Friday, August 11, 2017

Movie: The Girl on the Train| The Bucket List

Name: The Girl on the Train 
Year: 2016
Director: Tate Taylor
Cast:  Emily Blunt, Haley Bennett, Rebecca Ferguson
Genres: Crime, Drama, Mystery
Language: English
Country: USA
Time: 112 min

Outline of the movie:
     A divorcee becomes entangled in a missing persons investigation that promises to send shock waves throughout her life.

My thoughts: 
      I deliberately gave this movie some time before I watched it: not to mix my impressions from the book. I must confess that I quite enjoyed the book and was not hoping for any successful adaptation. I was right: the movie was much weaker than the book. This is I believe due to the incapability to show on the screen the inner confusion and disability to cope with the reality of the main character. Emily Blunt is a very talented actress and she gave this unreliable and confused heroin a very distinct voice, but I still think the book creates a better premises and atmosphere for those events.
      Altogether, I enjoyed the movie, even though I was aware of the ending. It is a nicely adapted story with a lot of suspense, hopelessness and desperation, but anyway, it lacked the creepy atmosphere I felt while reading a book.


Name: The Bucket List
Year: 2007
Director: Rob Reiner
Cast: Jack Nicholson, Morgan Freeman, Sean Hayes
Genres: Comedy, Drama Language: English
Country: USA
Time: 97 min

Outline of the movie:
      Corporate billionaire Edward Cole and working class mechanic Carter Chambers have nothing in common except for their terminal illnesses. While sharing a hospital room together, they decide to leave it and do all the things they have ever wanted to do before they die according to their bucket list.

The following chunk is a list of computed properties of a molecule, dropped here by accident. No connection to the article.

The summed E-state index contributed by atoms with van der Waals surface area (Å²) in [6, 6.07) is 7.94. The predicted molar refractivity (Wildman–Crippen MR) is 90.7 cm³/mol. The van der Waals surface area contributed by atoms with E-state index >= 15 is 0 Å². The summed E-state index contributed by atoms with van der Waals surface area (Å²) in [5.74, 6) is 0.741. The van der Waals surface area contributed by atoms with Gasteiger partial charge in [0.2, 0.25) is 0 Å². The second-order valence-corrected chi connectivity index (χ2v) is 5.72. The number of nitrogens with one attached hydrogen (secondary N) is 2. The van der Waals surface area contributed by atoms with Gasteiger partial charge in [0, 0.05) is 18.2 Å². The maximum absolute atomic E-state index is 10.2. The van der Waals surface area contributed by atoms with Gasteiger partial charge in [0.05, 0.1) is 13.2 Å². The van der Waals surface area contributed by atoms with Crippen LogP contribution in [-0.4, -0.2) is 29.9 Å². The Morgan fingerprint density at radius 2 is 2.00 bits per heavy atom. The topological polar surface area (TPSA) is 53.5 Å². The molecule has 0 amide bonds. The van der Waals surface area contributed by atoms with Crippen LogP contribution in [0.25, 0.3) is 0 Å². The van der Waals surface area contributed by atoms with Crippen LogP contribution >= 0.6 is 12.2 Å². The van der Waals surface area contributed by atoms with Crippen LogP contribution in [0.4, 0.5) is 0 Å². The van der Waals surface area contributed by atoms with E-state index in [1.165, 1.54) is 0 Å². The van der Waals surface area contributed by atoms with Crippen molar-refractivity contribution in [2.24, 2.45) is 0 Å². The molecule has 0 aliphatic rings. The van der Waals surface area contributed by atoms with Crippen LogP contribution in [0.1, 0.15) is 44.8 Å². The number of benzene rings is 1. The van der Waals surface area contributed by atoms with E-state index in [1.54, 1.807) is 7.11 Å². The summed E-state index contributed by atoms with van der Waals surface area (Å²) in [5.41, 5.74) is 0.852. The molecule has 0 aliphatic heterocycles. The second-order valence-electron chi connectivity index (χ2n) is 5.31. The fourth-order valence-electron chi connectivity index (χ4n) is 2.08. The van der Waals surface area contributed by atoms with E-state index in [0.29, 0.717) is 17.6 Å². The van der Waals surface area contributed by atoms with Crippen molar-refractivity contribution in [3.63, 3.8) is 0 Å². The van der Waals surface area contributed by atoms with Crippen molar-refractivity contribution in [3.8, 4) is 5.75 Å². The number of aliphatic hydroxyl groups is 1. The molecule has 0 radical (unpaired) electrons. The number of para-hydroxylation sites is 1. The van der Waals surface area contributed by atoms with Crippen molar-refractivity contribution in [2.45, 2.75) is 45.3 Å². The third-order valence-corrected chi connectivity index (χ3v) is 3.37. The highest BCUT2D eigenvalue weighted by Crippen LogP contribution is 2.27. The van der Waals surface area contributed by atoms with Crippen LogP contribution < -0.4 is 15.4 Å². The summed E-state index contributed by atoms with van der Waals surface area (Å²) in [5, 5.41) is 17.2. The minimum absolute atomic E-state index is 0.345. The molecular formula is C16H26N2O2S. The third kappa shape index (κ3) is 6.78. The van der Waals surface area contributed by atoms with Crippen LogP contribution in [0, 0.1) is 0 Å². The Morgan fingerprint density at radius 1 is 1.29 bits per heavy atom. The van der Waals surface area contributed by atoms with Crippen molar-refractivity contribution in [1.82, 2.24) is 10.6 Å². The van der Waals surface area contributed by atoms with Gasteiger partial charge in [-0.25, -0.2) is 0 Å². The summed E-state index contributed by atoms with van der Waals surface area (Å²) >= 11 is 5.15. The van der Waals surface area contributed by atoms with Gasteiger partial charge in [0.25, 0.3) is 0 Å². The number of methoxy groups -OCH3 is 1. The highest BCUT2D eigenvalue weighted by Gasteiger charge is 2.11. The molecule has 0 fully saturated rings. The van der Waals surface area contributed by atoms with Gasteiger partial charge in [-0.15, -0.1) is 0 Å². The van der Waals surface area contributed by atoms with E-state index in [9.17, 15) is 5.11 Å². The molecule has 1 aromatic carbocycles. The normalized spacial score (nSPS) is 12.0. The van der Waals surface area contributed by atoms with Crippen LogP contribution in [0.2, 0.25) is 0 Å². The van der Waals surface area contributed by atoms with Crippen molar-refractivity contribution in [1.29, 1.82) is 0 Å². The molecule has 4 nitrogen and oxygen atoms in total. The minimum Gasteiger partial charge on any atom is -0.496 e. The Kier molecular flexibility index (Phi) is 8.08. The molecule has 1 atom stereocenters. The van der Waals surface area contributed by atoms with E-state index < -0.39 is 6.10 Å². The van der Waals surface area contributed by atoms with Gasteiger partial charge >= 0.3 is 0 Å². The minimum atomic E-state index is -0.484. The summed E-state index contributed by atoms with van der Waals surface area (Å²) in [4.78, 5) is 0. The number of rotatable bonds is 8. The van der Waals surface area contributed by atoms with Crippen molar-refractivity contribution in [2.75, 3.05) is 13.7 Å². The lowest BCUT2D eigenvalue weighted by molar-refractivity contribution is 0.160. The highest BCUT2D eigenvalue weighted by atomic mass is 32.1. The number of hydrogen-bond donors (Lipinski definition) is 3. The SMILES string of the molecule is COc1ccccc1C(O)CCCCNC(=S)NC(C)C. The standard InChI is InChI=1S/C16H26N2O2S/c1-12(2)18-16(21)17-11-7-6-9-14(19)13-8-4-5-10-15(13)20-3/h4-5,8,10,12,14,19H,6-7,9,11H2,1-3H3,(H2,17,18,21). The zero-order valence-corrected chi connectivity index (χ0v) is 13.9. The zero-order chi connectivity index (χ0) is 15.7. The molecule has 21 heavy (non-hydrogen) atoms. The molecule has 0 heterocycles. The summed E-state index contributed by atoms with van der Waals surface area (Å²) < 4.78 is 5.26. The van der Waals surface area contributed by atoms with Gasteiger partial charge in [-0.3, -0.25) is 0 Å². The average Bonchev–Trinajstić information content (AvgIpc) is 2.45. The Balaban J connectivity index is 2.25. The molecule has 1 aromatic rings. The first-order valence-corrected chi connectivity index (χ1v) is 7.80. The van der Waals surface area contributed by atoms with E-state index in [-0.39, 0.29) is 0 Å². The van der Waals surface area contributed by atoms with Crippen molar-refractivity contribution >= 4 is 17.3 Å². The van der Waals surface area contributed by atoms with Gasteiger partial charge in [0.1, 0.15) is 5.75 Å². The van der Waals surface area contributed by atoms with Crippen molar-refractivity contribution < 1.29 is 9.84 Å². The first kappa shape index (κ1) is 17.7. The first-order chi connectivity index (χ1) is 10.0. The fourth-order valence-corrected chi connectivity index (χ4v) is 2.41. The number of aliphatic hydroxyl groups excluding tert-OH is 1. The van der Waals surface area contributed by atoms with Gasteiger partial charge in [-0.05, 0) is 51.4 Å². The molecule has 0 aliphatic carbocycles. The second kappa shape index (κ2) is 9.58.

My thoughts:
     There was a time I truly enjoyed those motivating movies. I like how the energy they provide makes you believe in better times and does not allow to give up to circumstances. But at the same time, they make me think that yes, we are all equal in the face of death and there is no discrimination against race, gender and position in life, but still some people can make their ending more interesting if they have the means. Yes, this will not make them happy, but it might bring some sort of comfort, while less fortunate people will have less opportunists to make the rest of their life brighter.
      In this picture, the ideal balance was reached Morgan Freeman gave Nicholson the great feeling of belonging and friendship support, while Nicholson gave the opportunity for the crazy ideas from Freeman's Bucket list.
      It is a good, kind movie with a philosophical view on death and great and talented cast, but I cannot say I was taken away by it. For me the best movie with such topic remains Knocking on Heavens Door.


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